Oh no, not this crap again! In May of 2013 we reviewed a German police simulator, called “Police Force 2″, published by Excalibur Publishing. In our review we found it to be a buggy exercise in tedium, with some severe performance issues and game-breaking bugs. It’s been well over a year and Excalibur are back at it, with Odin Games Studio as developers. This time they bring us “Enforcer: Police Crime Action“, which they dub a “new breed of Police Simulator”. We’ weren’t exactly sure what that meant, but with vivid memories of Police Force 2 still languishing deep in our sub conscience, we fired up their latest effort
Booting the game up revealed all of the hallmarks of an Excalibur title: poorly designed menus with cheesy music, and some awkward translations, but having played our share of simulators we expected nothing less . Before you start your career as a police officer in this “new breed” of police simulation, you get the choice of a male or female protagonist, a choice that took us by surprise. We were taken aback even further when the game booted into an introduction sequence, detailing how your father was a cop and that you’d decided to follow in his footsteps. Aside from the awkward PS2-era graphics, everything seemed to be in order, good you might even say.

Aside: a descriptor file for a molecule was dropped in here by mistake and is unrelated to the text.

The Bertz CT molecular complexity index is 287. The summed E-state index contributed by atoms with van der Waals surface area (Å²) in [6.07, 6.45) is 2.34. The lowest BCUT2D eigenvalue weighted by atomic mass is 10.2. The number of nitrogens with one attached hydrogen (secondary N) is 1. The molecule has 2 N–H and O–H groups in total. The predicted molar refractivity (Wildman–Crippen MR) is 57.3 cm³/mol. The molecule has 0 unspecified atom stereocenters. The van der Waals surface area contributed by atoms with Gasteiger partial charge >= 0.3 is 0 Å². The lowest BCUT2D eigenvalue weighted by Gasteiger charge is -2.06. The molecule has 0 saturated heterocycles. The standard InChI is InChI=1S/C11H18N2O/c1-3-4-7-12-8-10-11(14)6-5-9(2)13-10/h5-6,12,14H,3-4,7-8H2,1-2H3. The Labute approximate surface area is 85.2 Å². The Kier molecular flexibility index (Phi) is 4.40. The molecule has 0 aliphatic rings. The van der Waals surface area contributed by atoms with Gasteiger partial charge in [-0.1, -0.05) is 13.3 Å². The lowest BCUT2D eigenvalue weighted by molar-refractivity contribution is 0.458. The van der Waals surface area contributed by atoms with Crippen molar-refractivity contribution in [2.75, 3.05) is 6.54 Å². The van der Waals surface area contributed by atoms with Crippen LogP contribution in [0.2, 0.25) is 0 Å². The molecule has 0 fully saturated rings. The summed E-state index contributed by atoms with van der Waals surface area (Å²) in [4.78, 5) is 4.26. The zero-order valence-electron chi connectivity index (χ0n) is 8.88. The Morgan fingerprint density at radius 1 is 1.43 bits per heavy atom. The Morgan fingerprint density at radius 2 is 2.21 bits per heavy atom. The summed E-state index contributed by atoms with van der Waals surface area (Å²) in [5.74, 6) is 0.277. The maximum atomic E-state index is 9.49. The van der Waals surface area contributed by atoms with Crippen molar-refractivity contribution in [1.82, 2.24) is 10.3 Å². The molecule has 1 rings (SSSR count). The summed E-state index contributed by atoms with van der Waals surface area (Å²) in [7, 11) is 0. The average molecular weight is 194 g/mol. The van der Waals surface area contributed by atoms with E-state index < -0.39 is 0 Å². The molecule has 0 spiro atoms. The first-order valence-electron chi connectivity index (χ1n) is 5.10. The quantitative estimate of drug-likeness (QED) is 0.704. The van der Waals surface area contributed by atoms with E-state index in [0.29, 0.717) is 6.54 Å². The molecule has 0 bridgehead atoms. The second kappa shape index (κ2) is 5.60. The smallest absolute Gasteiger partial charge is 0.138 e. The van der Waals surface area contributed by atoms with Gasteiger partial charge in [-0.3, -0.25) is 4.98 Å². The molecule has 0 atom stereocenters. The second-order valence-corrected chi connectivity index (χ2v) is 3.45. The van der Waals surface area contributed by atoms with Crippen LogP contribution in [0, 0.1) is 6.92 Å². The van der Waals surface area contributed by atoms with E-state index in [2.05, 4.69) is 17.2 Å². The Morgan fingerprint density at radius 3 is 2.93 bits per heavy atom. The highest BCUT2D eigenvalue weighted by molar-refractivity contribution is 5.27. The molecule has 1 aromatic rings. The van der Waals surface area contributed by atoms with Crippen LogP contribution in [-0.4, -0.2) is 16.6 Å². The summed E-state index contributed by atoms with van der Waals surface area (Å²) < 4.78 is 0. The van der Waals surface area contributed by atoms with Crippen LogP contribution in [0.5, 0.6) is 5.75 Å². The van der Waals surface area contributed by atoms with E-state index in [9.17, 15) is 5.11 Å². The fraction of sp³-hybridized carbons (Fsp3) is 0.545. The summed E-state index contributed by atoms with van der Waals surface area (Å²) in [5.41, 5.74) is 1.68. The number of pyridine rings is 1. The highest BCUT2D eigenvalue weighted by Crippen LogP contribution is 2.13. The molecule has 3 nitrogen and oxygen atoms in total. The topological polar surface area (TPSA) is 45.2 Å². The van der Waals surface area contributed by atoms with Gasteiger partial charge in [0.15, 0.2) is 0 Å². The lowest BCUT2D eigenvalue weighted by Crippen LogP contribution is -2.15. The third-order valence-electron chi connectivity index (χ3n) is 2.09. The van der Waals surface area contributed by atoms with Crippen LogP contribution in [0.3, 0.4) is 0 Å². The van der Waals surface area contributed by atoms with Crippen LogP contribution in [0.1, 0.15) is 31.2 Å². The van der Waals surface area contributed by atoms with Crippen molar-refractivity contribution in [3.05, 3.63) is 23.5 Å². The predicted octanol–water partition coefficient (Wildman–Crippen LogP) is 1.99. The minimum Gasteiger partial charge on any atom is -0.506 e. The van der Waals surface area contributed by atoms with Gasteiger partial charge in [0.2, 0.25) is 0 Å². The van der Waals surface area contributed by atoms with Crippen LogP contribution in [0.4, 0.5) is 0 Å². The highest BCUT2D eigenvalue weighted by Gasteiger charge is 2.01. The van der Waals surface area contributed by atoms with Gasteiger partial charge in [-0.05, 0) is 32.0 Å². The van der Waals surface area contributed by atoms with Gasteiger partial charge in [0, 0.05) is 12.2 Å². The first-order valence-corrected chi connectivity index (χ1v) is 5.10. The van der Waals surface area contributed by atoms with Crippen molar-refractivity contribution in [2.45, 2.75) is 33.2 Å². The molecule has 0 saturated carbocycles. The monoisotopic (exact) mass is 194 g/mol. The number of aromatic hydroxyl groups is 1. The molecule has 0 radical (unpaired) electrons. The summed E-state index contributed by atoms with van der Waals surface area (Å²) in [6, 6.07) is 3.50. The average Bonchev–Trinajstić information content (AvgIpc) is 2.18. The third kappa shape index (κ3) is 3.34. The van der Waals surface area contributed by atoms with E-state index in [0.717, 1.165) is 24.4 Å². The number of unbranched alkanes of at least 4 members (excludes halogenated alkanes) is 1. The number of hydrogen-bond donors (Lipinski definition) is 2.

Unsurprisingly, all of the positive feeling we’d accumulated over those opening minutes was soon dashed. Like Police Force 2 before it, everything falls to bits the minute you take control.A splash screen greets you with a short, poorly translated, introduction to the game, and apart from that you are pretty much on your own.
After fumbling around for half an hour we finally managed to make it from the driveway to the inside our new home. You see, Enforcer: Police Crime Action isn’t just a police simulator, no, it’s also a quasi-life simulator. When you’re not patrolling the streets, taking the fight to the bad guys, you’ll be meeting up with gran and gramps, eating food, and buying items for your home from an extremely limited catalogue. We were, initially, bemused by these inclusions, but then remembered, this is an Excalibur game. It’s quite common for their developers to spread themselves a little too thin, trying to be everything to all men, and usually ending up as nothing to, mostly, everybody. But with those positive first impressions in mind, we pushed on.
In Enforcer you can be either on or off duty. When you are off duty you are free to roam the map, grab a bite to eat, check your emails or see your friends and family. Doing this helps you to de-stress and will keep your energy topped up. But it’s when you are on duty that you’ll be arresting crooks. Going from off duty to on duty requires you to go home and put your uniform on at your wardrobe. From there you’ll be able to get behind the wheel of your squad car and take on various missions that will be beamed over to you from HQ.Successfully completing missions awards you with experience and cash, and you’ll be able to work your way up from a lowly officer to the chief of police. In that regard, the game is quite similar to Police Force 2. Missions vary from dispensing tickets to incorrectly parked cars, to detaining armed robbers, and setting up speed traps for speeding motorists. There are, apparently, around 200 unique incidents to attend to, but we haven’t seen anything near that in our time playing.